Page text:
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 Post subject: Re: Definition of abrogation
PostPosted: 15 Mar 2010, 20:23 
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Ibn Hazm Al-Andalsui, in his book الناسخ والمنسوخ في القرآن الكريم, writes this definition,

اعلم أن النسخ له اشتقاق عند أرباب اللسان وحد عند أصحاب المعاني وشرائط عند العالمين بالأحكام. أما أصله فالنسخ في اللغة عبارة عن إبطال شئ وإقامة آخر مقامه. وقال أبو حاتم الأصل في النسخ هو أن يحول العسل في خلية والنحل في أخرى ومنه نسخ الكتاب، وفي الحديث ما من نبوة إلا وتنسخها فترة.

ثم إن النسخ في اللغة موضوع بإزاء معنين أحدهما الزوال على جهة الانعدام والثاني على جهة الانتقال.
أما النسخ بمعنى الإزالة فهو أيضا على نسخ إلى بدل، نحو قولهم نسخ الشيب الشباب ونسخت الشمس الظل أي أذهبته وحلت محله، ونسخ إلى غير بدل، ورفع الحكم وإبطاله من غير أن يقيم له بدلا، يقال نسخت الريح الديار أي أبطلتها وأزالتها. وأما النسخ بمعنى النقل فهو من قولك نسخت الكتاب ما فيه وليس المراد به إعدام ما فيه، ومنه قوله تعالى "إنا كنا نستنسخ ما كنتم تعملون" 29 مكية 45 الجاثية، يريد نقله إلى الصحف أو من الصحف إلى غيرها. غير أن المعروف من النسخ في القرآن هو إبطال الحكم مع إثبات الخط وكذلك هو في السنة أو في الكتاب أن تكون الآية الناسخة والمنسوخة ثابتتين في التلاوة إلا أن المنسوخة لا يعمل بها مثل عدة المتوفى عنها زوجها كانت سنة لقوله "يتربصن بأنفسهن أربعة أشهر وعشرا" 234 مدنية 2 البقرة

He mentions a number of new points I haven't read elsewhere,
  1. Abu-Haatim said that the original usage of the word نسخ is to separate honey in one cell and bees in another.
  2. The Arabs used the expression, "the wind 'abrogated' the houses", meaning blew them away.
  3. He mentions a hadeeth that says, "No prophethood but was 'abrogated' by a period of slack."
  4. He confirms the duplication semantic in which the copied original is not erased.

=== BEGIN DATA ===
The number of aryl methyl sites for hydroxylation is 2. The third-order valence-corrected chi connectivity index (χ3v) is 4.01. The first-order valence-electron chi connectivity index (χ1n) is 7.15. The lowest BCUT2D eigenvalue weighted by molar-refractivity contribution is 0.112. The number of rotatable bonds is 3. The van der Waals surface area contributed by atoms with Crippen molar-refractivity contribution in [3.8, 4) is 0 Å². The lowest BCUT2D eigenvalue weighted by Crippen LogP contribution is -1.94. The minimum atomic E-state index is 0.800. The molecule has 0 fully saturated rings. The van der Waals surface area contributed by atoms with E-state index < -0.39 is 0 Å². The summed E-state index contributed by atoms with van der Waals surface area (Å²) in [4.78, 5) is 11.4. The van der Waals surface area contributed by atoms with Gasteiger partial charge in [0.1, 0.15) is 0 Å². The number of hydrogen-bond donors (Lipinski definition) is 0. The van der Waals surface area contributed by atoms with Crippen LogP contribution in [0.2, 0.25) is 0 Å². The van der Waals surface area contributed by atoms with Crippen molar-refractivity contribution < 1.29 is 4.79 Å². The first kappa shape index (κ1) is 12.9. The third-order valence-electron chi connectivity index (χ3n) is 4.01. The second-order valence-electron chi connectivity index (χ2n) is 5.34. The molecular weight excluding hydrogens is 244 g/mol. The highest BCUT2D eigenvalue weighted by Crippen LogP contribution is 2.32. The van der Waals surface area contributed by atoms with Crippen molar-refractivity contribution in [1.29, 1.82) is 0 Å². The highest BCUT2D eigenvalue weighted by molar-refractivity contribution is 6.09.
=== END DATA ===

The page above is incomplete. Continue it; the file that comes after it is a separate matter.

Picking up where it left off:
5. Finally, he mentions that the "known definition" in regards to the Quran is to annul a ruling of a verse without annulling the verse. He offers no rationale for this definition.

It is becoming clearer to me now that the word نسخ simply means an update to something, which may or may not annul it.

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 Post subject: Re: Definition of abrogation
PostPosted: 15 Mar 2010, 23:18 
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Linguistic wrote:
غير أن المعروف من النسخ في القرآن هو إبطال الحكم مع إثبات الخط وكذلك هو في السنة أو في الكتاب أن تكون الآية الناسخة والمنسوخة ثابتتين في التلاوة إلا أن المنسوخة لا يعمل به

...
Finally, he mentions that the "known definition" in regards to the Quran is to annul a ruling of a verse without annulling the verse. He offers no rationale for this definition.

He substantiates other meanings with examples of bees, sun, and wind, but does not offer any rationale for the meaning that matters, other than being a "known" definition. Zaid at least offered a 5-line (rambling) rationale.

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 Post subject: Re: Definition of abrogation
PostPosted: 18 Apr 2010, 23:59 
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In his book فتح المنان في نسخ القرآن, which I finally got :), Sheikh Ali Hasan Al-Areedh settles on the following definition of naskh,
رفع الحكم الشرعي بدليل شرعي متأخر

"Lifting the juristic ruling with a later juristic evidence."

He said that definition was made by Ibn Al-Haajib. He chose that definition for his thesis, but mentioned another one when he started refuting the claim that naskh is change of mind. He said that some scholars have defined naskh as,
بيان انتهاء الحكم الشرعي الذي تقرر في أوهامنا استمراره بطريق التراخي

"Showing, after a time, that the juristic ruling which has been thought continuous, has ended."